SRP Calls for $500 Million Economic Stimulus Package

The SRP once again called upon the government Sunday to prepare a $500 million spending package to check the increasing fallout in Cam­bodia from the global financial crisis.

The SRP’s appeal comes on the heels of the bleak economic forecast from the International Mone­tary Fund, which on Friday projected a 0.5 percent drop in GDP for 2009. The organization attributed the slump to the global financial crisis.

SPR lawmaker Yim Sovann said the government should focus its spending on the agricultural sector to help buoy the livelihood of farmers, some of the country’s key economic producers.

“The government should ask the bank to reduce interest rates and delay the confiscation of farm property,” he said by telephone. “Also, the government should spend mon­ey to buy agricultural products from farmers to keep crop prices sustainable. Furthermore, they have to build up infrastructure and irrigation to improve agricultural productivity.”

Yim Sovann said three major in­dustries in the country, including the garment industry, construction and tourism, are already on the decline.

“The SRP agrees with the IMF report,” Yim Sovann said, calling the prediction of 6 percent GDP growth for 2009 by Prime Minister Hun Sen a “political number.”

In January, SRP President Sam Rainsy wrote a letter to the prime min­ister urging the government to provide a $500 million stimulus pac­kage for the Cambodian economy.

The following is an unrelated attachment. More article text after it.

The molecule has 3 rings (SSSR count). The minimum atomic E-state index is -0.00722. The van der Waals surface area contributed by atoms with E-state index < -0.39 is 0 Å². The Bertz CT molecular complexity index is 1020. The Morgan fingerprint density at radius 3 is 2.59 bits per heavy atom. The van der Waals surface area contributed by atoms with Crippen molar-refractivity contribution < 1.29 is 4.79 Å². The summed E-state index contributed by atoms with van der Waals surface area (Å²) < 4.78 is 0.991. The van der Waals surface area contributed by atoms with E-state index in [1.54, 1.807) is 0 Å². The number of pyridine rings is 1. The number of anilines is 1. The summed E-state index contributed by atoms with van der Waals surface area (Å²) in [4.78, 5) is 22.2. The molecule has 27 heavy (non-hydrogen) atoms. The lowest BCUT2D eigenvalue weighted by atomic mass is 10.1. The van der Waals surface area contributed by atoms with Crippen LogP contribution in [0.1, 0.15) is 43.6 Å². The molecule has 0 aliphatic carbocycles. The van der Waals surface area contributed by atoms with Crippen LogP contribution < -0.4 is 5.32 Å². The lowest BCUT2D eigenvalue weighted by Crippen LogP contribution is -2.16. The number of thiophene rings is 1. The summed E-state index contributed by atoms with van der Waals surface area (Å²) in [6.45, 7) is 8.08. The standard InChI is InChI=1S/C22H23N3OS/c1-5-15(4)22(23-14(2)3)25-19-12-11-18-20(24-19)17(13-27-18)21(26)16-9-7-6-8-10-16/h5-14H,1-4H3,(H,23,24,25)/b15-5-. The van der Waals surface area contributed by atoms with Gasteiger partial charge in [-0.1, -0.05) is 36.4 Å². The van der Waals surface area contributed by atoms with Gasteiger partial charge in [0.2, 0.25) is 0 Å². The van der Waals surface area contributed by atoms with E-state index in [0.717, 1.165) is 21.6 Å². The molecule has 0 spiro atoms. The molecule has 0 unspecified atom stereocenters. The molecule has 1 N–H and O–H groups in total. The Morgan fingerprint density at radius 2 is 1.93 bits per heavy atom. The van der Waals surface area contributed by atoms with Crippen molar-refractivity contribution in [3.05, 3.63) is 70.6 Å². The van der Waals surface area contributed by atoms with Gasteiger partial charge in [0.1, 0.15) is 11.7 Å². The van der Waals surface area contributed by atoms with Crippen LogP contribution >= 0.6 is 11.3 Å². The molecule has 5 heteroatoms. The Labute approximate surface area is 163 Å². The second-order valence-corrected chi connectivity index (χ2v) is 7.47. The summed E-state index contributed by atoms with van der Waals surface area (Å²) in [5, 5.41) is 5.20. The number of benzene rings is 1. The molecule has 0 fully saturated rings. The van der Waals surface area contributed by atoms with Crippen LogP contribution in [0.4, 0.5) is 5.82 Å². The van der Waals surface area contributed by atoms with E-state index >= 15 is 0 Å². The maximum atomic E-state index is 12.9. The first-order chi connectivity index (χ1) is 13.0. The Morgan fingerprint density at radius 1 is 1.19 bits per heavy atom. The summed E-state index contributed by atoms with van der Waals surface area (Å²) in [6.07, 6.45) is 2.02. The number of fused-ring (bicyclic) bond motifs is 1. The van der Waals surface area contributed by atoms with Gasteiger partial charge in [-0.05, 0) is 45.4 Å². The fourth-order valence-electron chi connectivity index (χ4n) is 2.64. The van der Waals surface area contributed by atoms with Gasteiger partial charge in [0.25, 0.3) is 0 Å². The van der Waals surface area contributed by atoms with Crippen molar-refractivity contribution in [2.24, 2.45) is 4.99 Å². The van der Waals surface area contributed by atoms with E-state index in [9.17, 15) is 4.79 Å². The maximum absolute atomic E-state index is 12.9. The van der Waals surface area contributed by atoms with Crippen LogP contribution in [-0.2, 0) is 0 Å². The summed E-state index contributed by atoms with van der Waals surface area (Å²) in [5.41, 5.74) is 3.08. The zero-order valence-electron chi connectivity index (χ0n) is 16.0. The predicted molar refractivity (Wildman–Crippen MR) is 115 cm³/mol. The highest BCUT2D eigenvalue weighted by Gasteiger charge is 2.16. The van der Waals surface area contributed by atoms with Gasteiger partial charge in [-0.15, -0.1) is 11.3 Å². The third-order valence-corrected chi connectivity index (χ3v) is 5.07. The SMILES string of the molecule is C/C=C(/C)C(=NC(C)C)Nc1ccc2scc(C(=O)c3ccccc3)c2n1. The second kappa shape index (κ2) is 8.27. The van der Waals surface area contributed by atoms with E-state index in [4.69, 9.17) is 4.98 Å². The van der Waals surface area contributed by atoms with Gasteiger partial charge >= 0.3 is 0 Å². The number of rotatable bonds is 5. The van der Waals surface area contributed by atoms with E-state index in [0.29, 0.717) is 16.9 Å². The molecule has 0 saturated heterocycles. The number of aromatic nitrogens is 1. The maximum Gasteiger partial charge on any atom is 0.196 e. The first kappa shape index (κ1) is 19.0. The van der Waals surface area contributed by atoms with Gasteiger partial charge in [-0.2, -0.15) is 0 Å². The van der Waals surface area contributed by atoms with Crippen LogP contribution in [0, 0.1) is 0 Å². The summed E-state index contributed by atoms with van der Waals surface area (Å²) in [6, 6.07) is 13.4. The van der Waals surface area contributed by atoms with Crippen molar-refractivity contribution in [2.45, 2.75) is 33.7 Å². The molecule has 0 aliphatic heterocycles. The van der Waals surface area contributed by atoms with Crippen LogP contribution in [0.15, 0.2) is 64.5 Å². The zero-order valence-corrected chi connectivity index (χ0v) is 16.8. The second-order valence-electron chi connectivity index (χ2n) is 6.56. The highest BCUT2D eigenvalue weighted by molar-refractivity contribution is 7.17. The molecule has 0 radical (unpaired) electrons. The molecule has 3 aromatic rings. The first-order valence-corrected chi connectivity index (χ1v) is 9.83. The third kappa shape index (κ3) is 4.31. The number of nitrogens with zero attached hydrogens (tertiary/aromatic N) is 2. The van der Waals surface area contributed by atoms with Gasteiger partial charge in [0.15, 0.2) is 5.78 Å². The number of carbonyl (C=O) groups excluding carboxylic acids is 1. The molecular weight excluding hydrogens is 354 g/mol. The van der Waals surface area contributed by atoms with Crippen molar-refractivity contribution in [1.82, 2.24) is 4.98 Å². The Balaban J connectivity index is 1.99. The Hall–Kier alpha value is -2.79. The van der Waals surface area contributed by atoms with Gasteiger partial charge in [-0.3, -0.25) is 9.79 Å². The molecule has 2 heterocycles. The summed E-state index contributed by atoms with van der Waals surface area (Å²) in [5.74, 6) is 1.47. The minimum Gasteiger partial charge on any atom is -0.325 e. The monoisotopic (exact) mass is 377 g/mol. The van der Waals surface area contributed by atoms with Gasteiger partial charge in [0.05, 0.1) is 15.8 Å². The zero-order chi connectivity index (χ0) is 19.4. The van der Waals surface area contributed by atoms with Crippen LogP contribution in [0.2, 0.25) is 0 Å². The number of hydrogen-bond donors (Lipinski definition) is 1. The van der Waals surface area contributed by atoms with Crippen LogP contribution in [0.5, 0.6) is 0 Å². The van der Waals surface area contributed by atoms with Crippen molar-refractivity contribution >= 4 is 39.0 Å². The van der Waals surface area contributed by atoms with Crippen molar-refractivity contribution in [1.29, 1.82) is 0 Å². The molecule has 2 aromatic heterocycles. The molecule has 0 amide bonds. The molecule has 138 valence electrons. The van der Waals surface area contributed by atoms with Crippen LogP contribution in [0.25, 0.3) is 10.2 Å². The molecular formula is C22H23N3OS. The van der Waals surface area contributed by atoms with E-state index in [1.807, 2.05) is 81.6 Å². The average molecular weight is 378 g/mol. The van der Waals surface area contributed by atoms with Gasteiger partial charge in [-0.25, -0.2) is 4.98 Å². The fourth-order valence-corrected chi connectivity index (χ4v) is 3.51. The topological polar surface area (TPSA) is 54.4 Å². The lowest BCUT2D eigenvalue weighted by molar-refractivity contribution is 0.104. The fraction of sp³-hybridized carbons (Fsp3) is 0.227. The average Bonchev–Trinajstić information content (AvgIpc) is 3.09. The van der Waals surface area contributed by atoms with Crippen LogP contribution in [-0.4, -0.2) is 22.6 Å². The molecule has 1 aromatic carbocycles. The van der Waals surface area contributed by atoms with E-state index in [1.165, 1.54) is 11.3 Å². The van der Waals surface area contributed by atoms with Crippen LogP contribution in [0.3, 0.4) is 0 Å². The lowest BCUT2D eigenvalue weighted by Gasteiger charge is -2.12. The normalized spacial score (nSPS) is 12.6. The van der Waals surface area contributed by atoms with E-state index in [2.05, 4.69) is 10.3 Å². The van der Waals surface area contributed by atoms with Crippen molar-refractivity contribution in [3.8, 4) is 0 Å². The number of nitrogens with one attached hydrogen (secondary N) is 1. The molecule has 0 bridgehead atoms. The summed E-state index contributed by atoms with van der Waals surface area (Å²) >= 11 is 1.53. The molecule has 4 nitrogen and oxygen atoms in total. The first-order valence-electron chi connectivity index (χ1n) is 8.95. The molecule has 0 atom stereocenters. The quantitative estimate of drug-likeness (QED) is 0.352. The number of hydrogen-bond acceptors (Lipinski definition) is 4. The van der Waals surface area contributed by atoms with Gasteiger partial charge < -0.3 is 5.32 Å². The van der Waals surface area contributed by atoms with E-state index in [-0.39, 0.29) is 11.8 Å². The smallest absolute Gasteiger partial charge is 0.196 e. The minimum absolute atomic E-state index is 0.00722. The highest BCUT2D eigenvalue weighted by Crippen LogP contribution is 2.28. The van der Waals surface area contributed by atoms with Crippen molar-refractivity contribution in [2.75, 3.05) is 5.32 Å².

In its Friday statement, the IMF said the government should provide stimulus funds to combat the anticipated slide into negative territory.

“The mission and the authorities agreed that a larger fiscal stimulus, beyond that envisaged in the 2009 budget, now appears warranted,” the statement read. “The focus should be on pro-poor social outlays and safety nets and high-quality infrastructure projects that would strengthen competitiveness.”

The IMF also said the government could handle a budget deficit of about 4.75 percent of GDP, or roughly $500 million, without en­dangering the economy.

Government spokesman and In­formation Minister Khieu Ka­nha­rith could not be reached for comment Sunday.

CPP lawmaker Cheam Yeap, who chairs the National Assembly com­mission on finance and banking, dismissed the IMF’s findings. He said the report was only an estimation and subject to change.

“I disagree with the report be­cause I always pay attention to the progress of our country’s economy,” he said Sunday. “It is just the first three months of the year, and we all will try our best to push the economy forward.”

“The report is just a prediction, and usually the predictions of the IMF and the World Bank do not be­come true,” he added.

Hang Chuon Naron, secretary-general for the Ministry of Finance, declined to comment Sunday on the IMF’s forecast and Secretary of State Aun Porn Moniroth referred questions to Finance Minister Keat Chhon, who could not be reached by telephone.

 

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